Sunday, January 29, 2006



Good to see Kripke getting a favourable profile in the New York Times yesterday (I saw the article via Leiter). As the article points out, Kripke is of course brilliant, no question. But there were a couple of weird spins on things. We're told that 'his book-length interpretation of Wittgenstein, published two years later, is so thoroughgoing that some scholars now refer to a sort of composite figure known as Kripkenstein' (correcting the obvious spelling mistake). I was pretty sure that scholars refered to a composite figure because they were under the (correct, I hasten to add) impression that Kripke's Wittgenstein couldn't possibly be Wittgenstein. I'm not sure when this practice was first adopted, but Blackburn's 'The Individual Strikes Back' in Synthese in 1984 must be one of the earliest examples (if it's not the earliest). I don't mean to deny the obvious, which is that's Kripke's Wittgenstein has been taken (again correctly, in my humble opinion) as posing one of the most difficult and fascinating challenges in contemporary philosophy of language. But it's a very charitable spin on why philosophers speak of Kripkenstein as if he were a separate figure - unless 'thoroughgoing' is code for utterly historically inaccurate, which I presume it isn't.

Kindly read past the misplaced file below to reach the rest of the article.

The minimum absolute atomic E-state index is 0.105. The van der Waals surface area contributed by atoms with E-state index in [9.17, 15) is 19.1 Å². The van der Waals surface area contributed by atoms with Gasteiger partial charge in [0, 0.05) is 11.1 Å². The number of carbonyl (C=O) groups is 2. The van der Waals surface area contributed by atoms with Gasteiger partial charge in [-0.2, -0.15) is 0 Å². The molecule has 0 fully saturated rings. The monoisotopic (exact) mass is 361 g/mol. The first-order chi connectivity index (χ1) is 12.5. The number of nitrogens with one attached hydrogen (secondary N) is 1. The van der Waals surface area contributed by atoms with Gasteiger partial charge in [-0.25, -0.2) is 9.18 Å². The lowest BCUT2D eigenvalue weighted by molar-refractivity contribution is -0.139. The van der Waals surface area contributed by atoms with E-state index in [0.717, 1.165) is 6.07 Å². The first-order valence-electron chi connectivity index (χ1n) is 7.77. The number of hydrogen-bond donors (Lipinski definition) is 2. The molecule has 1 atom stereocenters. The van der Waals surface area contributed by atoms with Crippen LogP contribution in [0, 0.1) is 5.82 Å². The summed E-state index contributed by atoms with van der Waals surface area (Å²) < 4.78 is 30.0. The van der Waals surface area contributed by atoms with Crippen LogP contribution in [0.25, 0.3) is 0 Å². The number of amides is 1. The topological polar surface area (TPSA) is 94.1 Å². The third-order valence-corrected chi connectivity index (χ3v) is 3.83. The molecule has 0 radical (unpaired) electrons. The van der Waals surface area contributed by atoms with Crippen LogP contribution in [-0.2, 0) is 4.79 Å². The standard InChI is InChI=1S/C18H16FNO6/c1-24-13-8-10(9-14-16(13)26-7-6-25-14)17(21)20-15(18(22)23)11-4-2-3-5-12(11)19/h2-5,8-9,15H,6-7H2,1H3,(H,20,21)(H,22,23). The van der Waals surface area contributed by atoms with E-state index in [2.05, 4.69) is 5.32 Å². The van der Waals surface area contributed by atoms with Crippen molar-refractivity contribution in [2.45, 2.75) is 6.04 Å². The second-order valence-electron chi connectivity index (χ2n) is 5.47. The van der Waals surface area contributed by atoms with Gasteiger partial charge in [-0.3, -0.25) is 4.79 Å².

It's also never been clear that Kripke improvises his talks in quite the way suggested in the article. I was born over a decade after the first publication of the lectures, so I'm hardly in a position to tell conclusively, but I've heard it plausibly suggested that Kripke's lectures were delievered from memory rather than improvised. Of course, that's a hell of a feat of memory alone if that is indeed, as suggested, the way he delievered the lectures, but it would be interesting to know just how much of a myth the improvisation is. (All that said, I'm still hoping I'll get an opportunity to hear him speak in person at some point soon.)

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I think you're probably right about the alleged improvisation being something of a myth. I saw Kripke at UNILOG 2005, and the manner of presentation seemed to fit the theory that he does it by memory alone. At any rate, some of the other participants mentioned that they had seen him do more or less exactly the same talk at other conferences.
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